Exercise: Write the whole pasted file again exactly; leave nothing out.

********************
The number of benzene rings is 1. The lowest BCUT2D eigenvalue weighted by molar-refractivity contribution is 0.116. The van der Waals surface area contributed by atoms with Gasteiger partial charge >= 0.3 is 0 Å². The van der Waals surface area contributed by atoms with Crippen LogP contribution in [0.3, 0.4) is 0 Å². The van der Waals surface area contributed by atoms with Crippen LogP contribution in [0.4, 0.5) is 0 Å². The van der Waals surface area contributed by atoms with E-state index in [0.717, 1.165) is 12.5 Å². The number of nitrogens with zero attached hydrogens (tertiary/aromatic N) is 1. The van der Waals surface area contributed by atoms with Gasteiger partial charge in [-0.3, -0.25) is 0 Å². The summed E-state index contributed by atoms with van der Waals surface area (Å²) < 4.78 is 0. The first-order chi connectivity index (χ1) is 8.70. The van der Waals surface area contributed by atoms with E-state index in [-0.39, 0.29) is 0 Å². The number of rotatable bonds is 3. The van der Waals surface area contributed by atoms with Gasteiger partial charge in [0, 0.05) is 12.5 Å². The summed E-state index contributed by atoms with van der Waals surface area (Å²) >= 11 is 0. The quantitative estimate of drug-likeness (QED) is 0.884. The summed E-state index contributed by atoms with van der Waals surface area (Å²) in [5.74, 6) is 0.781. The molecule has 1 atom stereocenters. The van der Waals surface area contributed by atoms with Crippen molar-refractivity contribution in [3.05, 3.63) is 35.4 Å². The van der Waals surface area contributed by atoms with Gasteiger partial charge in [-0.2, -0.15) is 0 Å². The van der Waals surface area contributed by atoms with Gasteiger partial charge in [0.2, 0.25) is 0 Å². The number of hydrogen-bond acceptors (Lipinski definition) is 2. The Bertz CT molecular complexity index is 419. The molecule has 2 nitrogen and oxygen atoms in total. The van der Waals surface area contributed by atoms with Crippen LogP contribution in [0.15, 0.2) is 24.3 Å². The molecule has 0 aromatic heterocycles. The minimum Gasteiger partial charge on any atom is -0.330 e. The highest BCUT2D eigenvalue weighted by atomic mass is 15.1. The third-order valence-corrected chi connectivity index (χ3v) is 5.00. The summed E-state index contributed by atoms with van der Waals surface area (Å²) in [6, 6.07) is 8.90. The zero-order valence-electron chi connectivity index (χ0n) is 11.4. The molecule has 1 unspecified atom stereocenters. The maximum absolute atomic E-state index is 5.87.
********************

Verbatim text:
The number of benzene rings is 1. The lowest BCUT2D eigenvalue weighted by molar-refractivity contribution is 0.116. The van der Waals surface area contributed by atoms with Gasteiger partial charge >= 0.3 is 0 Å². The van der Waals surface area contributed by atoms with Crippen LogP contribution in [0.3, 0.4) is 0 Å². The van der Waals surface area contributed by atoms with Crippen LogP contribution in [0.4, 0.5) is 0 Å². The van der Waals surface area contributed by atoms with E-state index in [0.717, 1.165) is 12.5 Å². The number of nitrogens with zero attached hydrogens (tertiary/aromatic N) is 1. The van der Waals surface area contributed by atoms with Gasteiger partial charge in [-0.3, -0.25) is 0 Å². The summed E-state index contributed by atoms with van der Waals surface area (Å²) < 4.78 is 0. The first-order chi connectivity index (χ1) is 8.70. The van der Waals surface area contributed by atoms with E-state index in [-0.39, 0.29) is 0 Å². The number of rotatable bonds is 3. The van der Waals surface area contributed by atoms with Gasteiger partial charge in [0, 0.05) is 12.5 Å². The summed E-state index contributed by atoms with van der Waals surface area (Å²) >= 11 is 0. The quantitative estimate of drug-likeness (QED) is 0.884. The summed E-state index contributed by atoms with van der Waals surface area (Å²) in [5.74, 6) is 0.781. The molecule has 1 atom stereocenters. The van der Waals surface area contributed by atoms with Crippen molar-refractivity contribution in [3.05, 3.63) is 35.4 Å². The van der Waals surface area contributed by atoms with Gasteiger partial charge in [-0.2, -0.15) is 0 Å². The van der Waals surface area contributed by atoms with Gasteiger partial charge in [0.2, 0.25) is 0 Å². The number of hydrogen-bond acceptors (Lipinski definition) is 2. The Bertz CT molecular complexity index is 419. The molecule has 2 nitrogen and oxygen atoms in total. The van der Waals surface area contributed by atoms with Crippen LogP contribution in [0.15, 0.2) is 24.3 Å². The molecule has 0 aromatic heterocycles. The minimum Gasteiger partial charge on any atom is -0.330 e. The highest BCUT2D eigenvalue weighted by atomic mass is 15.1. The third-order valence-corrected chi connectivity index (χ3v) is 5.00. The summed E-state index contributed by atoms with van der Waals surface area (Å²) in [6, 6.07) is 8.90. The zero-order valence-electron chi connectivity index (χ0n) is 11.4. The molecule has 1 unspecified atom stereocenters. The maximum absolute atomic E-state index is 5.87.